According to a new study, while most American evangelicals do not identify as Pentecostal or charismatic, about a quarter say they have spoken in tongues.
The study, titled “The Renewalists: Pentecostal and Charismatic Evangelicals,” was released last week by Infinity Concepts and Gray Matter Research. It includes responses from more than 1,000 American evangelicals.
According The Christian Post, 60% of respondents who say they spoke in tongues do not identify as Pentecostal or Charismatic. Additionally, 53% of self-identifying Pentecostals or Charismatics said they do not attend a clearly Pentecostal or Charismatic church.
In order to fully understand the study, Mark Dreistadt, Founder and President of Infinity Concepts, emphasized the importance of understanding the term “Renewalist Evangelical”.
“Three main ways to define Renewalists are traditionally people who consider themselves Pentecostal or Charismatic, attend a Pentecostal or Charismatic church, or speak in tongues,” Dreistadt said in a statement. “The challenge is that there is relatively little overlap between these three definitions.”
According to the study, more than 3 in 10 American Evangelical Protestants (36%) fit at least one definition of a revival, while only 6% fit all three definitions.
The study does not offer a formal denominational definition for revivals, but according to The Christian Postbaptism and the power of the Holy Spirit are the central principles of the group.
The study also found that 45% of American evangelicals have never personally experienced speaking in tongues despite attending a Pentecostal church.
The study also found that Renewalists have a higher level of spiritual engagement than other evangelical groups, including higher levels of Bible reading, small group participation and church attendance.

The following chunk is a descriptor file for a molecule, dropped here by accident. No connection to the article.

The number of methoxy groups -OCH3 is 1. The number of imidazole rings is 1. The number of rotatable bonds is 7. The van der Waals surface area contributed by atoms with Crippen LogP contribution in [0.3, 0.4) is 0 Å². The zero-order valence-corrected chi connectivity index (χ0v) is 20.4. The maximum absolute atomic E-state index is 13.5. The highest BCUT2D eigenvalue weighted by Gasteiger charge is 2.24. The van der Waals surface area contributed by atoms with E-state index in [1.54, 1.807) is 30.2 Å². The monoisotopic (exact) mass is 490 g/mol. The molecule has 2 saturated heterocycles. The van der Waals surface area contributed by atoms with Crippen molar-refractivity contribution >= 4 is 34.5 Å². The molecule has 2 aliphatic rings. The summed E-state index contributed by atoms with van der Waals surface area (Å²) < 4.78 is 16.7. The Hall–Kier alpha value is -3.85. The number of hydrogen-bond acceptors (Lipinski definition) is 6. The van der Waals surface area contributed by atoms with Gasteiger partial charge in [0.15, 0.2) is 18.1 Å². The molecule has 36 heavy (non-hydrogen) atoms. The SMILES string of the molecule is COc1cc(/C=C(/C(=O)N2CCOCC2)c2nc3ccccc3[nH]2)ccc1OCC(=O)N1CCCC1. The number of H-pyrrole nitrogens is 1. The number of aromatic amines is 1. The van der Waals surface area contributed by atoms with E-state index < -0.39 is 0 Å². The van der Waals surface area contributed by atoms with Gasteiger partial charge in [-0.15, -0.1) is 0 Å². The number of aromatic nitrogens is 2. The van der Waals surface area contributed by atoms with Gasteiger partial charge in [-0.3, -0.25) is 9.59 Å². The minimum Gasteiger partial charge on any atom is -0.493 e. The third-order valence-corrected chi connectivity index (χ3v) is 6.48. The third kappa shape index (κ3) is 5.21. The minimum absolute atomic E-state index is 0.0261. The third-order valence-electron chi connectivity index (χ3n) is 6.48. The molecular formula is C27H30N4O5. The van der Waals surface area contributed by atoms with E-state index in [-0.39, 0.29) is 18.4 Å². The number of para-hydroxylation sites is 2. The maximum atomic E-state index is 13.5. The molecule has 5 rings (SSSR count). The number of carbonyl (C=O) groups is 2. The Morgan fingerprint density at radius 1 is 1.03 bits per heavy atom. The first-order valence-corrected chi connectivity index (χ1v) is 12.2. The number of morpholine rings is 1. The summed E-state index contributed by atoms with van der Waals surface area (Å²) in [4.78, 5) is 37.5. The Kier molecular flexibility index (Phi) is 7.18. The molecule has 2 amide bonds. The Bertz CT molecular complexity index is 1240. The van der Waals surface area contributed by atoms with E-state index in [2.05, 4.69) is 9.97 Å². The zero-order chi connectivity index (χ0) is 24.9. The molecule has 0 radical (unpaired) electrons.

Additionally, he determined that Renewalists tend to be younger than those in other evangelical groups, are more ethnically diverse, more likely to raise children, and more likely to live in areas of the states. states that are less traditionally Christian.
According to the study, at least 13% of evangelicals attend a clearly Pentecostal or charismatic church or denomination, which includes Apostolics, Assemblies of God, Church of God in Christ, Foursquare Gospel and Vineyard, as well as people who describe their church as “Pentecostal, Charismatic, Word or Full Gospel.”
At the same time, the researchers recognized differences between each movement.
“A challenge in examining revival beliefs and practices is that there is no real standard for what these beliefs and practices are or should be,” the study said. “A person’s experience in a Foursquare church will likely be very different from their experience in a United Pentecostal church.”
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Milton Quintanilla is a freelance writer. He is also the co-hosts of the For Your Soul podcast, which seeks to equip the church with biblical truth and sound doctrine. Visit his blog Blessed Are The Forgiven.